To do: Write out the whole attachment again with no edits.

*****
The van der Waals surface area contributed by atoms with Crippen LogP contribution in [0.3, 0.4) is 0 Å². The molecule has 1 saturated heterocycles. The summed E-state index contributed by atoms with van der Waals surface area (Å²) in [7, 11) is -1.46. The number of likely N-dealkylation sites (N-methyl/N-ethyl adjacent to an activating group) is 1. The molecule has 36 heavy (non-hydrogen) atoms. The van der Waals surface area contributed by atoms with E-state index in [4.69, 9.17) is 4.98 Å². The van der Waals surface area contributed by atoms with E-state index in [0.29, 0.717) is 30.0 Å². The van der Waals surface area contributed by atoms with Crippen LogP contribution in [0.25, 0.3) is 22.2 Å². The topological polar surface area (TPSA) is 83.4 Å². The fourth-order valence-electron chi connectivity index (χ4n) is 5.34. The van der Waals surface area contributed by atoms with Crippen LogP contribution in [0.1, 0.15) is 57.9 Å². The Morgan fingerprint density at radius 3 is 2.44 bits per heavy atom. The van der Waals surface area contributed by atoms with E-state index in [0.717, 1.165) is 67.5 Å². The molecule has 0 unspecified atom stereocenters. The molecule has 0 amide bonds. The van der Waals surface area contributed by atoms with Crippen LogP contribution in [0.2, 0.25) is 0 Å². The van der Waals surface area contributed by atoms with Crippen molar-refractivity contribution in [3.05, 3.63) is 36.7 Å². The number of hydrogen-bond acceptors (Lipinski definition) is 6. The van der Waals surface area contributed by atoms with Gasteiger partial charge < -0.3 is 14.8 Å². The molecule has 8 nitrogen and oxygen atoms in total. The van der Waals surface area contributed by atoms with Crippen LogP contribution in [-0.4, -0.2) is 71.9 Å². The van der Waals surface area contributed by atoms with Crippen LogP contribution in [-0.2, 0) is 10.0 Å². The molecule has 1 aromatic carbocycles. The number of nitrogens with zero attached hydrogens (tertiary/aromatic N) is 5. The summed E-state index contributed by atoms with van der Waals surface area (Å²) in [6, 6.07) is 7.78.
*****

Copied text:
The van der Waals surface area contributed by atoms with Crippen LogP contribution in [0.3, 0.4) is 0 Å². The molecule has 1 saturated heterocycles. The summed E-state index contributed by atoms with van der Waals surface area (Å²) in [7, 11) is -1.46. The number of likely N-dealkylation sites (N-methyl/N-ethyl adjacent to an activating group) is 1. The molecule has 36 heavy (non-hydrogen) atoms. The van der Waals surface area contributed by atoms with E-state index in [4.69, 9.17) is 4.98 Å². The van der Waals surface area contributed by atoms with E-state index in [0.29, 0.717) is 30.0 Å². The van der Waals surface area contributed by atoms with Crippen LogP contribution in [0.25, 0.3) is 22.2 Å². The topological polar surface area (TPSA) is 83.4 Å². The fourth-order valence-electron chi connectivity index (χ4n) is 5.34. The van der Waals surface area contributed by atoms with Crippen LogP contribution in [0.1, 0.15) is 57.9 Å². The Morgan fingerprint density at radius 3 is 2.44 bits per heavy atom. The van der Waals surface area contributed by atoms with E-state index in [0.717, 1.165) is 67.5 Å². The molecule has 0 unspecified atom stereocenters. The molecule has 0 amide bonds. The van der Waals surface area contributed by atoms with Crippen LogP contribution in [0.2, 0.25) is 0 Å². The van der Waals surface area contributed by atoms with Crippen molar-refractivity contribution in [3.05, 3.63) is 36.7 Å². The number of hydrogen-bond acceptors (Lipinski definition) is 6. The van der Waals surface area contributed by atoms with Gasteiger partial charge < -0.3 is 14.8 Å². The molecule has 8 nitrogen and oxygen atoms in total. The van der Waals surface area contributed by atoms with Crippen LogP contribution in [-0.4, -0.2) is 71.9 Å². The van der Waals surface area contributed by atoms with Crippen LogP contribution in [-0.2, 0) is 10.0 Å². The molecule has 1 aromatic carbocycles. The number of nitrogens with zero attached hydrogens (tertiary/aromatic N) is 5. The summed E-state index contributed by atoms with van der Waals surface area (Å²) in [6, 6.07) is 7.78.